In addition, the Algerian maneuvers came to a halt after the outbreak of the so-called “Arab Spring.” Countries fell into instability and leaders were swept away by the whirlwind of laborious political transitions. Algeria was fortunate to escape the maelstrom.

Morocco has taken a further step in the consolidation of the democratic process, the most eloquent demonstration of which is the Constitution adopted in 2011. It pulls the rug out from under its critics who had turned human rights into a business and those who had used them to blackmail it. They all failed to break the country’s bones.

Morocco’s growing advances in Africa

Since 2014–2015, the card of human rights and the exploitation of the Sahara’s wealth no longer bring anything to those who hold it. Morocco’s return to the African Union in 2017 was the final blow to its adversaries on the African continent, where the balance of power or influence is increasingly changing

Morocco is reaping the benefits of some fifty royal visits to more than twenty-five African countries over a period of twenty years. The doubles standard game that its rivals had been casting over thirty years or so is no longer working.

Above all, Morocco is regaining credibility. Africans realize that for at least two decades, Morocco has been adopting an African policy based on co-development, a win-win approach, and non-interference in their internal affairs. By the same token, Morocco has played its good office in many conflicts with remarkable discretion and good results.

In doing so, Morocco is now accepted as a partner in the broadest sense of the word. Moroccan investments in Africa are estimated at several million dollars, and Moroccan companies are present in several sectors, including infrastructure, agriculture, mining, banking, insurance, etc.

This dynamic is disturbing Morocco’s opponents. So much so that some countries in the Maghreb and Europe have made common cause to thwart Morocco’s advance in Africa. They failed. This brings us back to the series of questions we asked above. One of the questions that deserves to be asked once again pertains to the record of countries that have had the courage and intelligence to recognize Morocco’s sovereignty over the Sahara.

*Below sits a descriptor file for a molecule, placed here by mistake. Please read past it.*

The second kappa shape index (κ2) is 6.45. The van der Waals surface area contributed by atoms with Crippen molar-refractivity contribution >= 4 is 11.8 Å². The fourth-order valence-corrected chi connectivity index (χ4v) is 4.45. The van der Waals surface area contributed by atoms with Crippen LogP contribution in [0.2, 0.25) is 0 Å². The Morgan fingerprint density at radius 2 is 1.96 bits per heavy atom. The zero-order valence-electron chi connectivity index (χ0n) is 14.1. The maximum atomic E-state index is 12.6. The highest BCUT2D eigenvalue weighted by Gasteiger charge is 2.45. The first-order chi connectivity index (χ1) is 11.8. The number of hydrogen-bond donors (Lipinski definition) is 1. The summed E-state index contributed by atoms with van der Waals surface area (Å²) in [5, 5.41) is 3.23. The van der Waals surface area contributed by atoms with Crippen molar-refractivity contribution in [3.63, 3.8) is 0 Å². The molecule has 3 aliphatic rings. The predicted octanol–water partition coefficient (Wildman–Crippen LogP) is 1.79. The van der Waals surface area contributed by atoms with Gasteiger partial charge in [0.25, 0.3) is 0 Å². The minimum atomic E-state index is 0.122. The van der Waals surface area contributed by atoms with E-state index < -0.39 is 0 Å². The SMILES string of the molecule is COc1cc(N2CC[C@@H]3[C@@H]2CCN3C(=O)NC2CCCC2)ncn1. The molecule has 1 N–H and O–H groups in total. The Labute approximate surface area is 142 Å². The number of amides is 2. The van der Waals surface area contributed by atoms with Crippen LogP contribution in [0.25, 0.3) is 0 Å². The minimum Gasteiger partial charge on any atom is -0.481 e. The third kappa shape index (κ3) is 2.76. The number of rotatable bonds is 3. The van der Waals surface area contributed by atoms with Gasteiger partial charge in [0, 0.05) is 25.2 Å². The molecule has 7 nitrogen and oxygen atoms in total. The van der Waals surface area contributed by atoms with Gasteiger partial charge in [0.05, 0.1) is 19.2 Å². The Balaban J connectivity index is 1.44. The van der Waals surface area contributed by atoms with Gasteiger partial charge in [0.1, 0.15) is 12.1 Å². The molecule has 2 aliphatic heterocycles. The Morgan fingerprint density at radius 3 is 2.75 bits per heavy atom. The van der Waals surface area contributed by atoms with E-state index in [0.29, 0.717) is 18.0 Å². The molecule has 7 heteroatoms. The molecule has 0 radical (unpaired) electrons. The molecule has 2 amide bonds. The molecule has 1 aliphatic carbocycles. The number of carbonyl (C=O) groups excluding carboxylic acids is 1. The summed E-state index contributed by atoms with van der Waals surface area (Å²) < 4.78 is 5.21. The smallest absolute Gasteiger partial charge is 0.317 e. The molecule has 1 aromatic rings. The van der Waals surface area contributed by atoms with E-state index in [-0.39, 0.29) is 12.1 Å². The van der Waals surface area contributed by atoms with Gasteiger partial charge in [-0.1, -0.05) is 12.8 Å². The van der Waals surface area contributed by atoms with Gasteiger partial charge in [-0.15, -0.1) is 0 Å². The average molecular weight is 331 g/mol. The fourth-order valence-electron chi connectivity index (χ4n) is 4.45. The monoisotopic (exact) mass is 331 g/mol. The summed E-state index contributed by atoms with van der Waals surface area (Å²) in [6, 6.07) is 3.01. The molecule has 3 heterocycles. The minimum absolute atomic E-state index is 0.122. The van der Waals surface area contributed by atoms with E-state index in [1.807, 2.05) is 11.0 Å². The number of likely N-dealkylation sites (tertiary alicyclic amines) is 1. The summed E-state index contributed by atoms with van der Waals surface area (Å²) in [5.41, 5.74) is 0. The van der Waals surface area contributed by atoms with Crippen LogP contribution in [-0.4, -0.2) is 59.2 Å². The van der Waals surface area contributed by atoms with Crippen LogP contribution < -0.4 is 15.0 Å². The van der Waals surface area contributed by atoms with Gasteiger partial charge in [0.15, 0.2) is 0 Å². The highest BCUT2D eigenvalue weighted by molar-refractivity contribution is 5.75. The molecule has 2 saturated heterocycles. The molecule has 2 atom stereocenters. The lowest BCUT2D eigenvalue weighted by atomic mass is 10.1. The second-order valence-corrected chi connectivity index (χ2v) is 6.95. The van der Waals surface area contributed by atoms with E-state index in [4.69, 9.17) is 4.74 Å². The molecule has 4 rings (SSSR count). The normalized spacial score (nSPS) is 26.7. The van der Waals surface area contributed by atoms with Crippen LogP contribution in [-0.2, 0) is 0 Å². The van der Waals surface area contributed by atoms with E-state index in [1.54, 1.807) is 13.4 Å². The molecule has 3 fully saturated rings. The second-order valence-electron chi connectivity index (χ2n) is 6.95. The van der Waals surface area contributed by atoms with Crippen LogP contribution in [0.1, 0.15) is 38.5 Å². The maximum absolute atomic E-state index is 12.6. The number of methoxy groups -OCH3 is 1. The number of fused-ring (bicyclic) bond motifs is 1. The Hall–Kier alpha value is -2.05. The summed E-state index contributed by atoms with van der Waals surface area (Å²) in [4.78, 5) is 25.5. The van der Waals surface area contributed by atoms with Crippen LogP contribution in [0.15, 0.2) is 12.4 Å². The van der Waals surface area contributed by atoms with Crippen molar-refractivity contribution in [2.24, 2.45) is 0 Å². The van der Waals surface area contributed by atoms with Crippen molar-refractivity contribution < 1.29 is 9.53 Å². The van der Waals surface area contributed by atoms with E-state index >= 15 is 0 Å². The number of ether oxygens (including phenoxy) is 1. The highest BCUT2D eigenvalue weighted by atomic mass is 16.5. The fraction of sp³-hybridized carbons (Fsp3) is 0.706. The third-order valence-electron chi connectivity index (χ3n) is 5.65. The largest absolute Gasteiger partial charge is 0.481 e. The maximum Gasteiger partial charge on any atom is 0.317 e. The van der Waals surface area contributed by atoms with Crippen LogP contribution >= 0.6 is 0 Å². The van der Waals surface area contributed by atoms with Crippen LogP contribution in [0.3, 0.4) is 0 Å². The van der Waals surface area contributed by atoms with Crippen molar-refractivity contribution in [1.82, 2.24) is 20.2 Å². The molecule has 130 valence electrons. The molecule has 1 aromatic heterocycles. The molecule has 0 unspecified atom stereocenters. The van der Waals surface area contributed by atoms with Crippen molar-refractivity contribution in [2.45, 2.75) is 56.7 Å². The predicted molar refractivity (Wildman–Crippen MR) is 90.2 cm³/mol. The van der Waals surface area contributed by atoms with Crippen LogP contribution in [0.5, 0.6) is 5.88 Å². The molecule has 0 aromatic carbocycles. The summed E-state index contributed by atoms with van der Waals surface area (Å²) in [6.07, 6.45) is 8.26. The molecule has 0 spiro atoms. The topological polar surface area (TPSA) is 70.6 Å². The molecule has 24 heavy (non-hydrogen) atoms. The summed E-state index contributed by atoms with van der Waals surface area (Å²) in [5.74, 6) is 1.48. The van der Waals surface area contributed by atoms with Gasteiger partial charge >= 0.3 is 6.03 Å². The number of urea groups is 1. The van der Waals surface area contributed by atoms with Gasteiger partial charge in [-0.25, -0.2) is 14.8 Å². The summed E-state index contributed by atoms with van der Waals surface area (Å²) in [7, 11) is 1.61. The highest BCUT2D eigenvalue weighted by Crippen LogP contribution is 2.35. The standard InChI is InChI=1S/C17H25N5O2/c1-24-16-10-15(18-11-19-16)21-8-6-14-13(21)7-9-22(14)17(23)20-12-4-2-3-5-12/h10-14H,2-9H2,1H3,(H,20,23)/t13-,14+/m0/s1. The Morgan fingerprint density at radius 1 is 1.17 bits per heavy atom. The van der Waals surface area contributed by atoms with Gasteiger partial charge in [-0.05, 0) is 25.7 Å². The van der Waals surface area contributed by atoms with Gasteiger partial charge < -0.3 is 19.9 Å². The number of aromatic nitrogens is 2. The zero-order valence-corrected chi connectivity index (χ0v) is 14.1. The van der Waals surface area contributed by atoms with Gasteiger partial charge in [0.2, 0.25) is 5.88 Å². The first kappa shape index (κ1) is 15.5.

These countries believe in Morocco’s potential and are embarking on the path of consolidating their partnership with it. The first country to do so was the US, but this is not surprising; Morocco has always been a reliable and fair partner for Washington. Germany, the Netherlands, and especially Spain have followed suit, and they are gaining in the exchange.

Other observations and comments are necessary to make the picture crystal clear. First, those who believe that serious countries such as the United States or Spain will one day revoke their recognition of Morocco’s sovereignty over its southern provinces, regardless of the formula by which they have expressed themselves, are either short-sighted or damned fools.

Secondly, those who think that the ambiguous position of France, which was reiterated during the visit of the Foreign Minister, Stéphane Séjourné, could be clarified – and could even go further if an official visit of the French head of state to Morocco were planned – do not understand the complexity of the decision-making system in France. The practice of patronage and control of the so-called “deep state” is still in force when it comes to managing the complex relations between Morocco and Algeria.